I already lost track of where I left off. We are doing fairly well. I have been creating meals from the pantry and, other than the in-laws treating us to breakfast after church Sunday, everything we have had originated from the pantry shelves or freezers.
I also finished inventory on the one shelf in the basement. The reason this is taking me so long is one, I am extremely busy and two, I am cleaning and rearranging as I go. I now have a shelf designated for each type of commercial food product I bring into the stocks and separated the home canned things onto their own shelf. This is the older home canned stuff. I still need to inventory it. I do know what I have in commercial goods now and can use it up and replace (if we are planning to continue to use it), donate what we don't want, or use it up and never bring it in again. The weirdest part of finishing this portion of my inventory project is that I have a lot less than I thought (the shelves are really deep, but the products were stacked only 1-3 cans deep and scattered).
Here is a sampling of the meals I created based on pantry/freezer items:
Homemade pepperoni pizza (I had an Arrow Mill Gluten Free Crust Mix to use up) and two packages of pepperoni in the upstairs pantry. I also still have home canned pizza sauce from 2006!)
BBQ pork and corn chowder (pork was from pigs we raised in 2008 and the corn was neighbor's sweet corn that I froze this past summer. We should have used '08's corn, but Sr grabbed the '09 and I didn't feel like digging for the other.)
Applesauce (from farmer's market apples)with all meals and for snacks
Whole wheat penne (pantry-we are out of spaghetti and I refuse to buy any until we use up at least 4/8 boxes of penne I have stored away) with home canned sp sauce
Marble Brownies (another commercial mix I wanted to use up)
Chicken enchiladas (breasts from inside freezer, enchilada sauce-com, cheese)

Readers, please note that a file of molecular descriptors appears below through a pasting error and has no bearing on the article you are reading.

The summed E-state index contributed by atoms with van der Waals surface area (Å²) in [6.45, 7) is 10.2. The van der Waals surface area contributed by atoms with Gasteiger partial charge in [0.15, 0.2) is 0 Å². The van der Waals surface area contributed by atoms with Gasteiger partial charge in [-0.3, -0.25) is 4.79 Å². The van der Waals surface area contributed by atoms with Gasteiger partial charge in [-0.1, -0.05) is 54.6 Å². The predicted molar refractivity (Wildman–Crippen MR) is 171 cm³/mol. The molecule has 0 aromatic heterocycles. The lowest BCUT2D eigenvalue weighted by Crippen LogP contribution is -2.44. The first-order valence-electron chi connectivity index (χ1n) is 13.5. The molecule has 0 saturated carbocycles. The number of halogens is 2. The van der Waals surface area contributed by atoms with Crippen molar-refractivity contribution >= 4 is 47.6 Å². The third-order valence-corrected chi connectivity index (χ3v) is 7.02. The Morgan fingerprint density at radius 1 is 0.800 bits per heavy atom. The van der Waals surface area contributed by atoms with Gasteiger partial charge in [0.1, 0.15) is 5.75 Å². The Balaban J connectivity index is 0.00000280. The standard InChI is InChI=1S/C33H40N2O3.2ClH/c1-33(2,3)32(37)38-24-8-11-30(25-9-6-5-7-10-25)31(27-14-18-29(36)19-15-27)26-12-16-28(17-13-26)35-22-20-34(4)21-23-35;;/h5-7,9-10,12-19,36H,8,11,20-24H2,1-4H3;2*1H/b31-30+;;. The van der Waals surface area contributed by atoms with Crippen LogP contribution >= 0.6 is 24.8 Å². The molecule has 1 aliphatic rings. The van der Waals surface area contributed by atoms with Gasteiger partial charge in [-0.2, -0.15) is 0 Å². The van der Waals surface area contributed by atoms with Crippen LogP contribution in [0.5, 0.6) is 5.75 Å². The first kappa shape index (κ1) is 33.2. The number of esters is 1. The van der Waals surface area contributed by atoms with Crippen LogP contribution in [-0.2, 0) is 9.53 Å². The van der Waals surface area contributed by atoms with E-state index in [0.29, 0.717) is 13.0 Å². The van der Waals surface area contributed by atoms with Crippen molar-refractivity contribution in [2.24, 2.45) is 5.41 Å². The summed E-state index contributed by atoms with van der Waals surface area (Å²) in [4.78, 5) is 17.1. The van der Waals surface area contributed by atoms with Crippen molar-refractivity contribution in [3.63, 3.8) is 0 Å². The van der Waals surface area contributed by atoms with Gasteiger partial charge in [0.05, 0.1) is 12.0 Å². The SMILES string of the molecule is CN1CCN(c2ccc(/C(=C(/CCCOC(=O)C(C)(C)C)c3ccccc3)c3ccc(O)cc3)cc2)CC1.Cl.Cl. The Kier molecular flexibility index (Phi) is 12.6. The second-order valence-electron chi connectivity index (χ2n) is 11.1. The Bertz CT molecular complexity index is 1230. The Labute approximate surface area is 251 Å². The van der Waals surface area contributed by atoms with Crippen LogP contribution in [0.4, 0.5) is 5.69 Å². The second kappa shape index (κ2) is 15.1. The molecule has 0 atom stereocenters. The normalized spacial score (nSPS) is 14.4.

I need to post some pictures, but I hung an old chalkboard I thrifted years ago (it has cartoon Wizard of Oz characters on it) and I have been writing not only menus on it, but also the family members' chores. I love it and cannot believe I let it sit in storage all these years!
I have found one bad side-effect from following other's partaking in this challenge. These women (and probably men) are "couponers" or professional frugal shoppers. I am not one of these. I grow a good portion of our food or buy it from area farmers and preserve it. I also shop the bulk and grocery liquidation type stores (that was how I ended up with the commercial shelf in the first place), but I do occasionally (and this past year was particularly bad and busy for me) shop at the big stores and I try to buy sell items, but I have been known to pay full price. So, reading all of these blogs about using coupons and store ads to save money (or gain stockpile items for cheap) has intrigued me a bit. See, most RL folks that know me, know I am a numbers geek. I love manipulating numbers and reading posts showing how someone was able to buy Bayer aspirin for free moved that geeky part of my brain. Of course, I have no reason for buying Bayer aspirin, but that did not matter. I needed a new project and this one jumped right out at me.
I tried this shopping game this weekend at Walgreens and CVS and I was able to snag a couple of deals (I actually needed an OTC medicine I take and I had a coupon and it gave some of those register rewards. I hate to confess, but I have thrown those away because of not returning to the store before the date on them or not understanding what they were good for...um, cough, yes, like throwing money away. I see that now). I obtained conditioner for my hair which badly needs it (this is a topic for another post), coffee, toothpaste and toothbrushes, my medicine, dish washer detergent, and some clearance Christmas chocolates. All in all I spent about $35 out of pocket (oop) and this was partly because the medicine I needed is expensive. I received $14 in drugstore dollars to spend on another occasion. This means I "spent" $21 for all the items (my medicine was at least 19.00 of that exchange after the coupon). The part I cannot get my mind around is how gathering these "store dollars" in exchange for real money helps. Yes, I can spend $14 dollars at the store this week (and hopefully roll some of that into more virtual dollars), but I would have rather saved $14 on sale items in the long run (I noticed some of the items were priced the same without all the drugstore dollar stuff if I was willing to drive to the city). In other words, wouldn't it just be better to deduct $5 from the cost of the medicine then give me "store dollars"? It would be the same thing.
I will say it was a fun experiment and perhaps I just need to play it longer to understand the reasoning. I have enjoyed reading all the blogs that center around this type of shopping.